The two main characters in Mistress America are very strong creations. Tracy is shy, but reveals a genuine strength which allows her to stand up to the whirlwind that is Brooke. Brooke initially appears as a smart airhead, who we suspect talks a better game than she actually plays. The fact that both characters consistently surprise us in small ways without ever betraying their true natures is a testament to the writing and to the acting. These are comically exaggerated characters, but they never feel contrived.
Although the pursuit of boyfriends does figure into the narrative, it plays a relatively minor role. Brooke offers Tracy advice on how to live, how to dream, how to see the world. Tracy, as she gets drawn more and more into Brooke's powerful orbit, uses her facility with language to support Brooke's aspirations. Even though Tracy is too smart not to realize Brooke is likely to fail, she still is able to teach her mentor a few things about pitching a product.
Gerwig said this was one of her primary inspirations for Mistress America; to develop the type of relationship between two females that is usually reserved only for men. Baumbach pointed to the relationship between the two leads in "The Great Gatsby" as a prime example of this type of male relationship. I thought more of Dylan Kidd's 2002 Roger Dodger. It doesn't really matter. There are plenty of these movies out there for the boys.
The movies which feature women in these roles are harder to find, but they do exist. Nicole Holofcener's early movies dramatize these relationships. This past year, in Olivier Assayas's Clouds of Sils Maria, Juliette Binoche and Kristen Stewart played out a different type of mentor/disciple relationship. And this is also the year of Spy, which has broken many of the rules for female characters in action movies.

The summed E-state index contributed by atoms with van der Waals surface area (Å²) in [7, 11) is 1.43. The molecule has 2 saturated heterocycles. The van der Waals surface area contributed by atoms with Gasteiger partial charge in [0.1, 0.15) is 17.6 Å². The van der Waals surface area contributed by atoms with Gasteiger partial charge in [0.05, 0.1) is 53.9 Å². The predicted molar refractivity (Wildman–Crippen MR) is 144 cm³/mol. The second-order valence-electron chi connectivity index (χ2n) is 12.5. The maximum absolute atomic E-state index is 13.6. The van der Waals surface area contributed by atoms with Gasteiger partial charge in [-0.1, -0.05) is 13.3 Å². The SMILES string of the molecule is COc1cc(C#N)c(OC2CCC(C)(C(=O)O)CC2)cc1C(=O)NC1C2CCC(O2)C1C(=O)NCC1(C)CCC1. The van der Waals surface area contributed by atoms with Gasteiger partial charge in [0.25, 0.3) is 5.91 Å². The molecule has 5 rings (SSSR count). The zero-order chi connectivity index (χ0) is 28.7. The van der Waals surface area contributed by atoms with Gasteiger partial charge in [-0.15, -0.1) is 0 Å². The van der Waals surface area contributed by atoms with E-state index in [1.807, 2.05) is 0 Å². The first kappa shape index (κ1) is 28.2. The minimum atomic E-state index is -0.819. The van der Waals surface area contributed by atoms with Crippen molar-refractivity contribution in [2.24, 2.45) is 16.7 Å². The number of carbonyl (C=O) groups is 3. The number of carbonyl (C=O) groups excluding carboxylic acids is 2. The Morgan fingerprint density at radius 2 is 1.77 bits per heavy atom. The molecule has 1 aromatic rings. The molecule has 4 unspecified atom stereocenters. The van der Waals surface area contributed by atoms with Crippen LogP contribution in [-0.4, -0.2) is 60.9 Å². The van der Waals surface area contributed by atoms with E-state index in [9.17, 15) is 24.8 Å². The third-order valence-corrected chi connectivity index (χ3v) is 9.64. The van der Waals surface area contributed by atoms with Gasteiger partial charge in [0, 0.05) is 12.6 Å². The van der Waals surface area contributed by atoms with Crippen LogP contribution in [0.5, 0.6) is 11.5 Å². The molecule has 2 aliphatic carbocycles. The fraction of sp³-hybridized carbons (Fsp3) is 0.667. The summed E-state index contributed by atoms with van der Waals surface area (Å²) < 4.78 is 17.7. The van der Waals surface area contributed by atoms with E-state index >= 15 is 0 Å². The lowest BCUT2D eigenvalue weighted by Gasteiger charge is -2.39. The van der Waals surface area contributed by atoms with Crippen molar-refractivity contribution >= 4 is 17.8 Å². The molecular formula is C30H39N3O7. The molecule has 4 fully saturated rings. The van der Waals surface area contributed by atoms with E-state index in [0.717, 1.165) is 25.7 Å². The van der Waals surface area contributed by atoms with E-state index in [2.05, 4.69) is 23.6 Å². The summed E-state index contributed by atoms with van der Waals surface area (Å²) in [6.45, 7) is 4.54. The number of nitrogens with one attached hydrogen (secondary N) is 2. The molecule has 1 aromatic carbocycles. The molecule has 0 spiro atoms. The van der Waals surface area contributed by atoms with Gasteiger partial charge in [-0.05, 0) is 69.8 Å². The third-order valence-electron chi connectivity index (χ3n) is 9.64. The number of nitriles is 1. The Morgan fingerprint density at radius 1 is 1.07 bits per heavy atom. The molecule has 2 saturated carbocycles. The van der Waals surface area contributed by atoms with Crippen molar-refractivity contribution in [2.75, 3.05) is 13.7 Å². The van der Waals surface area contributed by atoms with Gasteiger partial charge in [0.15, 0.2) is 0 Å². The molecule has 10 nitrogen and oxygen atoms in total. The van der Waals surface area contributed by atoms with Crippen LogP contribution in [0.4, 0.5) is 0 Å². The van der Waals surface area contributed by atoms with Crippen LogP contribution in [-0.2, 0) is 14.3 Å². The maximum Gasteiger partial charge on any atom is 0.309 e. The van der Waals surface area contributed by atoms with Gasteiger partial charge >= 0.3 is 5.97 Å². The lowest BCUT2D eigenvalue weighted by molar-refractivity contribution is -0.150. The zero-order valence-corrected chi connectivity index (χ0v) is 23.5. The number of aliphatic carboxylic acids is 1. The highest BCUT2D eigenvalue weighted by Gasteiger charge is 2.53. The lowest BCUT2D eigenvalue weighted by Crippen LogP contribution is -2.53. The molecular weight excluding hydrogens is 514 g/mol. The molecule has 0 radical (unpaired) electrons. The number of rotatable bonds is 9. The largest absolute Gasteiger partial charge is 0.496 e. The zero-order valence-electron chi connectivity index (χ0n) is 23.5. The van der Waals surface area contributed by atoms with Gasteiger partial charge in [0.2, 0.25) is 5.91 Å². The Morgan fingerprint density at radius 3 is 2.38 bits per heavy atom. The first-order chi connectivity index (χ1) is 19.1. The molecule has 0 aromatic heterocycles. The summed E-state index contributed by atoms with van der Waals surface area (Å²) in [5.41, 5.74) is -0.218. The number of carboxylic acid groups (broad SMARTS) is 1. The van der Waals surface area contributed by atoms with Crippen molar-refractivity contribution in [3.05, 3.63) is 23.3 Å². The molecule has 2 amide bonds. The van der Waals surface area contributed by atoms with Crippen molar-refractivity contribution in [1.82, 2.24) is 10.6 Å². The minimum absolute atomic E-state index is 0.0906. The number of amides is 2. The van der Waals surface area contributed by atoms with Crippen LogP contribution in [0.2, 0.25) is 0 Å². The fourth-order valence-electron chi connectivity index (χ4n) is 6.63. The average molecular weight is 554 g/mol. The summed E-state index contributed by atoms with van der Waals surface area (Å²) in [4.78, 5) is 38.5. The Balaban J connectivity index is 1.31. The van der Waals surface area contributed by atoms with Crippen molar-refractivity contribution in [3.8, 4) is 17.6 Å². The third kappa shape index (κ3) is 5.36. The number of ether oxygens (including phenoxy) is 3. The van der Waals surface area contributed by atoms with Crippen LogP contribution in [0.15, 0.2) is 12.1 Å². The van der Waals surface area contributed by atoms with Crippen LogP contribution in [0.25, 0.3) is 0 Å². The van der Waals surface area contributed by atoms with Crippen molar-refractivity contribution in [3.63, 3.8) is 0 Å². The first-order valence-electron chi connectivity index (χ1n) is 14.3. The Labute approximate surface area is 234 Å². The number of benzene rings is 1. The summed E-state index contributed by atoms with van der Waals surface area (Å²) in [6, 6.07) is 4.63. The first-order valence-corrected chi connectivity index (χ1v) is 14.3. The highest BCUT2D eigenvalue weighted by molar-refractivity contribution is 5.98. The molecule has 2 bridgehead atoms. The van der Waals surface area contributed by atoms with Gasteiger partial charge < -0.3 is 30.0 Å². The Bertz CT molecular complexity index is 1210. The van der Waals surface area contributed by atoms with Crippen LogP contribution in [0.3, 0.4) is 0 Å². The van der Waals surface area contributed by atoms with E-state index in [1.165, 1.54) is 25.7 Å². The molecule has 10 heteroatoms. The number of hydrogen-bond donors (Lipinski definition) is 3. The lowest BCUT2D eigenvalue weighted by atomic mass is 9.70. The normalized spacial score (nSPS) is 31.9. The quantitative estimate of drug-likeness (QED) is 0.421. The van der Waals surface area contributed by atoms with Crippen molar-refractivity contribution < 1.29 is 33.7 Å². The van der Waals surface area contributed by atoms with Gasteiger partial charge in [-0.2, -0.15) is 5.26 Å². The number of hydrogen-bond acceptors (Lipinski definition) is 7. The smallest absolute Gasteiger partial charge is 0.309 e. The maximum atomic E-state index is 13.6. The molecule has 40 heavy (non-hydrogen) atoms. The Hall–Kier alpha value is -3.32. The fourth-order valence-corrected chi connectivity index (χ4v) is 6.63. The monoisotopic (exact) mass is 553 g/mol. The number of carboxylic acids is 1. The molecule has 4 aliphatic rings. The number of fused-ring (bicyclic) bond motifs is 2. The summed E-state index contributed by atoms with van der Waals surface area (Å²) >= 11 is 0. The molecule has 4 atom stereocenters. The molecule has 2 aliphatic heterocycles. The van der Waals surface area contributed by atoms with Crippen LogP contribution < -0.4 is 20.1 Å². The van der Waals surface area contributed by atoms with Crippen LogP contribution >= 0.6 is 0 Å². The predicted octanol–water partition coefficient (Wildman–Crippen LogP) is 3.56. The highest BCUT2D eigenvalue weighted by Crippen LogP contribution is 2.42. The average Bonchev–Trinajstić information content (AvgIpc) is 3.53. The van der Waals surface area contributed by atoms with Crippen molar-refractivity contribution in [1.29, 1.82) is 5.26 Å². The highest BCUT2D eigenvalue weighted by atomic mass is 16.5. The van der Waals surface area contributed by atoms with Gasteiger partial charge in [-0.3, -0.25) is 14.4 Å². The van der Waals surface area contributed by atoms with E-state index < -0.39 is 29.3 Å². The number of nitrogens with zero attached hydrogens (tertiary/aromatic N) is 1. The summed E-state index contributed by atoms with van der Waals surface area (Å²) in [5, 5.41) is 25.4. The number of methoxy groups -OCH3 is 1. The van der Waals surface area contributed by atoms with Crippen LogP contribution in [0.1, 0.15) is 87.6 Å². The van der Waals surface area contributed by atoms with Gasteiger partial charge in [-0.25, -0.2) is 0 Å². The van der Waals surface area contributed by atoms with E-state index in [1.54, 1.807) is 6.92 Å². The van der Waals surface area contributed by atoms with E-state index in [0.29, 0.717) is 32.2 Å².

But Baumbach and Gerwig form their own unique voice. It would be easy to say that Gerwig has warmed Baumbach's icy artistic exterior. The brilliant misanthropy of his earlier work like The Squid and the Whale is nowhere to be found in either of his two Gerwig collaborations. The literate, multi-character dialogue is still there (and in this, Mistress America seems far more influenced by the work of Whit Stillman, for whom Gerwig acted in 2011's Damsels in Distress), as is the sharp delineation of character and laugh-out-loud humor. It is remarkable how well Baumbach and Gerwig handle scenes in which many characters speak in rapid-fire succession. In that regard, Mistress America can hold its own with classic screwball comedy. But Katharine Hepburn and Myrna Loy and Barbara Stanwyck never had to worry about the Bechdel test. Inequality may have existed on many levels, but screwball actresses gave as good as they got. In their second movie together, Baumbach and Gerwig make a pretty good stab at re-establishing that equilibrium.